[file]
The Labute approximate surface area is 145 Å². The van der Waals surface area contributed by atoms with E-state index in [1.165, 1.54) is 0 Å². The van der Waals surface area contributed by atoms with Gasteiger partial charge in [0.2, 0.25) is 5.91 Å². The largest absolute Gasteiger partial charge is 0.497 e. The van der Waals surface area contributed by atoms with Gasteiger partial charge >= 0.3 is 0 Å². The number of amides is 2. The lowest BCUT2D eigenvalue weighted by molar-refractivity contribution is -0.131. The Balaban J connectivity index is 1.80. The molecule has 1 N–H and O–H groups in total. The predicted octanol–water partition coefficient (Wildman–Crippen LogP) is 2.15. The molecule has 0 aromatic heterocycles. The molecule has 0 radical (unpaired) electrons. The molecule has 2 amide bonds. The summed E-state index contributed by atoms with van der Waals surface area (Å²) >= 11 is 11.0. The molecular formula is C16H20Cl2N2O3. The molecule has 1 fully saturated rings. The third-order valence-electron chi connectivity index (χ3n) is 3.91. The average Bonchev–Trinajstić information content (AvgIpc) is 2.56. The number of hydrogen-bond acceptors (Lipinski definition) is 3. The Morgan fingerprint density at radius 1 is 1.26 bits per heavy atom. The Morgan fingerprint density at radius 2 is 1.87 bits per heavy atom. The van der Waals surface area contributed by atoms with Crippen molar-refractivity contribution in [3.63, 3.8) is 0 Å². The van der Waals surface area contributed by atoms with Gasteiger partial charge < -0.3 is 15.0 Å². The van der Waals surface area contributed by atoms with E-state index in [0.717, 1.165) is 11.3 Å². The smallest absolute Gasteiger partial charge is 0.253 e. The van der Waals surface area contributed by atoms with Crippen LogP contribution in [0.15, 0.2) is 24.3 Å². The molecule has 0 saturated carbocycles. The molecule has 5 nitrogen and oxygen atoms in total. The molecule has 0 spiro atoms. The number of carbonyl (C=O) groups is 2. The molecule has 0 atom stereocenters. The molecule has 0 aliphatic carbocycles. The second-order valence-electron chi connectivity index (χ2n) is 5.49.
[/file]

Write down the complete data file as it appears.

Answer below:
The Labute approximate surface area is 145 Å². The van der Waals surface area contributed by atoms with E-state index in [1.165, 1.54) is 0 Å². The van der Waals surface area contributed by atoms with Gasteiger partial charge in [0.2, 0.25) is 5.91 Å². The largest absolute Gasteiger partial charge is 0.497 e. The van der Waals surface area contributed by atoms with Gasteiger partial charge >= 0.3 is 0 Å². The number of amides is 2. The lowest BCUT2D eigenvalue weighted by molar-refractivity contribution is -0.131. The Balaban J connectivity index is 1.80. The molecule has 1 N–H and O–H groups in total. The predicted octanol–water partition coefficient (Wildman–Crippen LogP) is 2.15. The molecule has 0 aromatic heterocycles. The molecule has 0 radical (unpaired) electrons. The molecule has 2 amide bonds. The summed E-state index contributed by atoms with van der Waals surface area (Å²) >= 11 is 11.0. The molecular formula is C16H20Cl2N2O3. The molecule has 1 fully saturated rings. The third-order valence-electron chi connectivity index (χ3n) is 3.91. The average Bonchev–Trinajstić information content (AvgIpc) is 2.56. The number of hydrogen-bond acceptors (Lipinski definition) is 3. The Morgan fingerprint density at radius 1 is 1.26 bits per heavy atom. The Morgan fingerprint density at radius 2 is 1.87 bits per heavy atom. The van der Waals surface area contributed by atoms with Crippen molar-refractivity contribution in [3.63, 3.8) is 0 Å². The van der Waals surface area contributed by atoms with Gasteiger partial charge < -0.3 is 15.0 Å². The van der Waals surface area contributed by atoms with E-state index in [0.717, 1.165) is 11.3 Å². The smallest absolute Gasteiger partial charge is 0.253 e. The van der Waals surface area contributed by atoms with Crippen LogP contribution in [0.15, 0.2) is 24.3 Å². The molecule has 0 saturated carbocycles. The molecule has 5 nitrogen and oxygen atoms in total. The molecule has 0 spiro atoms. The number of carbonyl (C=O) groups is 2. The molecule has 0 atom stereocenters. The molecule has 0 aliphatic carbocycles. The second-order valence-electron chi connectivity index (χ2n) is 5.49.